By Kara Busselen
It was a record year for Woodhawk Vineyards! We harvested the most tons of grapes the vineyard has ever produced – 81 tons. As you may remember, we sell nearly all our grapes to Silver Oak. We were the first Cab to be harvested in Alexander Valley (as we usually are given our vineyard location and orientation) and this year we kept 2.5 tons for ourselves to make our Woodhawk Vineyard 2023 Cabernet, which will come to roughly 2000 bottles.
We were up before dawn to meet the crews in the vineyard. Harvest day is so exciting– it feels like Christmas morning. About 70 people came up in vans, trucks and tractors to get ready to hand-pick the grapes. Our property is too steep to harvest with machines, so our vineyard management company brings in a lot of help.
These guys are the real heroes of harvest. Before sunrise, wearing their safety vests, they were performing calisthenics to get ready to roll. Once the sun was up, the foreman gave the green light, and these guys hustled. They work so fast it’s hard to even see how they’re cutting each cluster from the vines. The fill bins about the size of a laundry hamper, then run– yes RUN– up the row to dump their bin into the bigger macrobin, and then hustle back to collect more. Overall, it takes about two hours an acre to harvest our grapes.
Once the grapes are harvested, they go into giant trailers and get trucked immediately to Silver Oak. In our case, with our 2.5 tons, we took it down the street to a fellow winery owner for a custom crush. That means he lets us use his equipment and his workers to process our grapes into wine. We met our winemaker Rob Davis and we watched as they sent our grapes up a conveyor belt into the destemmer/crusher, and come out the bottom as crushed grapes without the stems (in winery-speak, the stems are called “jacks”).
Then the forklifts appeared to lift the bin of crushed grapes and dump them into a giant stainless steel fermentation tank. This is where the fun begins: after an initial punch down, twice a day the tank needs to be pumped-over, which is when they attach a hose to the bottom of the tank and pump the juice from the bottom over the top of the cap to further mix it.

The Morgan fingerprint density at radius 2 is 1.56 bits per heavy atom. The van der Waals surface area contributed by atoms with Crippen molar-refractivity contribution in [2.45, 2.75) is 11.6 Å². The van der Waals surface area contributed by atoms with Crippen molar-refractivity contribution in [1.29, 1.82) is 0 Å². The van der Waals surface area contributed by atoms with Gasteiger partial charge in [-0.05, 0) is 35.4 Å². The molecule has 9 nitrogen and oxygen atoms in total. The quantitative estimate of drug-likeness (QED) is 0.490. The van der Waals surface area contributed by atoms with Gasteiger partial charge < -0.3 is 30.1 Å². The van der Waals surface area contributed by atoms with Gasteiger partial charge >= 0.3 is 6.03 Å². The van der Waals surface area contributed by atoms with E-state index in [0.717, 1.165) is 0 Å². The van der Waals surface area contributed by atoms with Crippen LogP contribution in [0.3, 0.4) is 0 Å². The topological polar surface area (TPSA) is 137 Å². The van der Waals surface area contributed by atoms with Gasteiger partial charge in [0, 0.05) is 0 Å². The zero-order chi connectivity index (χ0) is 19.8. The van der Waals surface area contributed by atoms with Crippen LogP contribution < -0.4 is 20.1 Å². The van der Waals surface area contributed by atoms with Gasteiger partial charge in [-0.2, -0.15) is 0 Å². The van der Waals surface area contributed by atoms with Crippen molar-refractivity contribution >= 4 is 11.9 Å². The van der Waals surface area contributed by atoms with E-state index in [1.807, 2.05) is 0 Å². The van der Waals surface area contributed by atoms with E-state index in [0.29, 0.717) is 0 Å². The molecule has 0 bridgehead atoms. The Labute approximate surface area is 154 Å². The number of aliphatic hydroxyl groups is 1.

Rob was there every step of the way, working his chemistry magic as the crushed grapes and juice slowly began to lose their sugar. “Brix” is the term used to describe residual sugar in wine, and during fermentation, you end up with that dropping to zero as the sugar becomes alcohol. Then, my friends, you officially have wine.
Next step is the malolactic fermentation, which happens in a bigger stainless steel tank that can be sealed while this secondary fermentation takes place. Then, we will move the wine into barrels and let the waiting begin. Luckily, our custom crush guy also has a huge wine cave, so he’ll be able to store our wine for us.
It will be the first batch we’ll be able to sell (once it’s ready in about three years) because we got our Alcoholic Beverage License and all the various permits this year. We’re so excited to finally be able to make and share our first official Woodhawk Vineyard Cabernet Sauvignon!
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